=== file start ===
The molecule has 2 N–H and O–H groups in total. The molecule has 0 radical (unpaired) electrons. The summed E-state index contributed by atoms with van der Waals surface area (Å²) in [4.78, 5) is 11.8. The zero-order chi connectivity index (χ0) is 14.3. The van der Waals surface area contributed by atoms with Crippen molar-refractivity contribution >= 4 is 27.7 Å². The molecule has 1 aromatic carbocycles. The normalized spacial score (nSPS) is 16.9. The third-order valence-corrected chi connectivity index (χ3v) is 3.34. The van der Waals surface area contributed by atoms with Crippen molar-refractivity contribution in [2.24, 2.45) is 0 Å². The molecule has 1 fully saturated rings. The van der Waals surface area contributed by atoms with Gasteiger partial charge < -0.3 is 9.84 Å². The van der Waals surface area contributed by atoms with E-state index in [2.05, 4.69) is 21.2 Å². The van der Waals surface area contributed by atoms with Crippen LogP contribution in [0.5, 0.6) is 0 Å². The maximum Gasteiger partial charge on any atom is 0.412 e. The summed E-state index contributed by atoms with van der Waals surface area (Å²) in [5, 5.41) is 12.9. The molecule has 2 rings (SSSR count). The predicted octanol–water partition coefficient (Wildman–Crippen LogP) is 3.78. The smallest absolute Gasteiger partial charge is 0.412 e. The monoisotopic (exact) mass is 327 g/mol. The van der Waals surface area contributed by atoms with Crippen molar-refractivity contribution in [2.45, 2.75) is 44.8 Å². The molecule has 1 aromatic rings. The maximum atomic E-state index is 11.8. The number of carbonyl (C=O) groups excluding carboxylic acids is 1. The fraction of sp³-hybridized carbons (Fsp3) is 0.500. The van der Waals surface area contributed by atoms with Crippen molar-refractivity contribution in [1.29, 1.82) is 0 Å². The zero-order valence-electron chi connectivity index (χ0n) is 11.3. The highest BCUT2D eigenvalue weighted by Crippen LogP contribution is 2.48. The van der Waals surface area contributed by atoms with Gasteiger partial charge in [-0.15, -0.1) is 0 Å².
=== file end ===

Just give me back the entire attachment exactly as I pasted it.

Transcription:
The molecule has 2 N–H and O–H groups in total. The molecule has 0 radical (unpaired) electrons. The summed E-state index contributed by atoms with van der Waals surface area (Å²) in [4.78, 5) is 11.8. The zero-order chi connectivity index (χ0) is 14.3. The van der Waals surface area contributed by atoms with Crippen molar-refractivity contribution >= 4 is 27.7 Å². The molecule has 1 aromatic carbocycles. The normalized spacial score (nSPS) is 16.9. The third-order valence-corrected chi connectivity index (χ3v) is 3.34. The van der Waals surface area contributed by atoms with Crippen molar-refractivity contribution in [2.24, 2.45) is 0 Å². The molecule has 1 fully saturated rings. The van der Waals surface area contributed by atoms with Gasteiger partial charge < -0.3 is 9.84 Å². The van der Waals surface area contributed by atoms with E-state index in [2.05, 4.69) is 21.2 Å². The van der Waals surface area contributed by atoms with Crippen LogP contribution in [0.5, 0.6) is 0 Å². The maximum Gasteiger partial charge on any atom is 0.412 e. The summed E-state index contributed by atoms with van der Waals surface area (Å²) in [5, 5.41) is 12.9. The molecule has 2 rings (SSSR count). The predicted octanol–water partition coefficient (Wildman–Crippen LogP) is 3.78. The smallest absolute Gasteiger partial charge is 0.412 e. The monoisotopic (exact) mass is 327 g/mol. The van der Waals surface area contributed by atoms with Crippen molar-refractivity contribution in [2.45, 2.75) is 44.8 Å². The molecule has 1 aromatic rings. The maximum atomic E-state index is 11.8. The number of carbonyl (C=O) groups excluding carboxylic acids is 1. The fraction of sp³-hybridized carbons (Fsp3) is 0.500. The van der Waals surface area contributed by atoms with Crippen molar-refractivity contribution in [1.29, 1.82) is 0 Å². The zero-order valence-electron chi connectivity index (χ0n) is 11.3. The highest BCUT2D eigenvalue weighted by Crippen LogP contribution is 2.48. The van der Waals surface area contributed by atoms with Gasteiger partial charge in [-0.15, -0.1) is 0 Å².